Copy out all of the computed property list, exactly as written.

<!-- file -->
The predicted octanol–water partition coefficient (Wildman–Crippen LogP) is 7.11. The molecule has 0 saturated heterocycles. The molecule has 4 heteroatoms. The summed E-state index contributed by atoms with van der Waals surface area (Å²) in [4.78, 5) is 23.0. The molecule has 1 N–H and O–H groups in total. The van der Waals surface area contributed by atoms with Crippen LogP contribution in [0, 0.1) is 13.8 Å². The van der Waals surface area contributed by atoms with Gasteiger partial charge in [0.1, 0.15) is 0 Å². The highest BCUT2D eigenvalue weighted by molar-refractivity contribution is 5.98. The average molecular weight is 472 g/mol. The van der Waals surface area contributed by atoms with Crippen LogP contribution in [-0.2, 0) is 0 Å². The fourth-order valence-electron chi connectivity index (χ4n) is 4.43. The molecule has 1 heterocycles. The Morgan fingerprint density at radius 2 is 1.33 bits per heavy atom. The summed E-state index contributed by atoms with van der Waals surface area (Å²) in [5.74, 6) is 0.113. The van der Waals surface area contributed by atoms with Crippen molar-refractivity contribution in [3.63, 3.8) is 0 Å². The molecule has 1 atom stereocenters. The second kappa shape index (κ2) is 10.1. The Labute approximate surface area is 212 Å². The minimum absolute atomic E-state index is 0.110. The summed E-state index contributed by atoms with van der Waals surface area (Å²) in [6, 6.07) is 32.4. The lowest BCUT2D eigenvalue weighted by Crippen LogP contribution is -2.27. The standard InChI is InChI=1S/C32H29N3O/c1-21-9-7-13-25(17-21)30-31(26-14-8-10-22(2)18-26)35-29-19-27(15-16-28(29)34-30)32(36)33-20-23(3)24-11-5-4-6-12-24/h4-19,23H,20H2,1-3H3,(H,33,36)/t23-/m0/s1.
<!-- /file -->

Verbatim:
The predicted octanol–water partition coefficient (Wildman–Crippen LogP) is 7.11. The molecule has 0 saturated heterocycles. The molecule has 4 heteroatoms. The summed E-state index contributed by atoms with van der Waals surface area (Å²) in [4.78, 5) is 23.0. The molecule has 1 N–H and O–H groups in total. The van der Waals surface area contributed by atoms with Crippen LogP contribution in [0, 0.1) is 13.8 Å². The van der Waals surface area contributed by atoms with Gasteiger partial charge in [0.1, 0.15) is 0 Å². The highest BCUT2D eigenvalue weighted by molar-refractivity contribution is 5.98. The average molecular weight is 472 g/mol. The van der Waals surface area contributed by atoms with Crippen LogP contribution in [-0.2, 0) is 0 Å². The fourth-order valence-electron chi connectivity index (χ4n) is 4.43. The molecule has 1 heterocycles. The Morgan fingerprint density at radius 2 is 1.33 bits per heavy atom. The summed E-state index contributed by atoms with van der Waals surface area (Å²) in [5.74, 6) is 0.113. The van der Waals surface area contributed by atoms with Crippen molar-refractivity contribution in [3.63, 3.8) is 0 Å². The molecule has 1 atom stereocenters. The second kappa shape index (κ2) is 10.1. The Labute approximate surface area is 212 Å². The minimum absolute atomic E-state index is 0.110. The summed E-state index contributed by atoms with van der Waals surface area (Å²) in [6, 6.07) is 32.4. The lowest BCUT2D eigenvalue weighted by Crippen LogP contribution is -2.27. The standard InChI is InChI=1S/C32H29N3O/c1-21-9-7-13-25(17-21)30-31(26-14-8-10-22(2)18-26)35-29-19-27(15-16-28(29)34-30)32(36)33-20-23(3)24-11-5-4-6-12-24/h4-19,23H,20H2,1-3H3,(H,33,36)/t23-/m0/s1.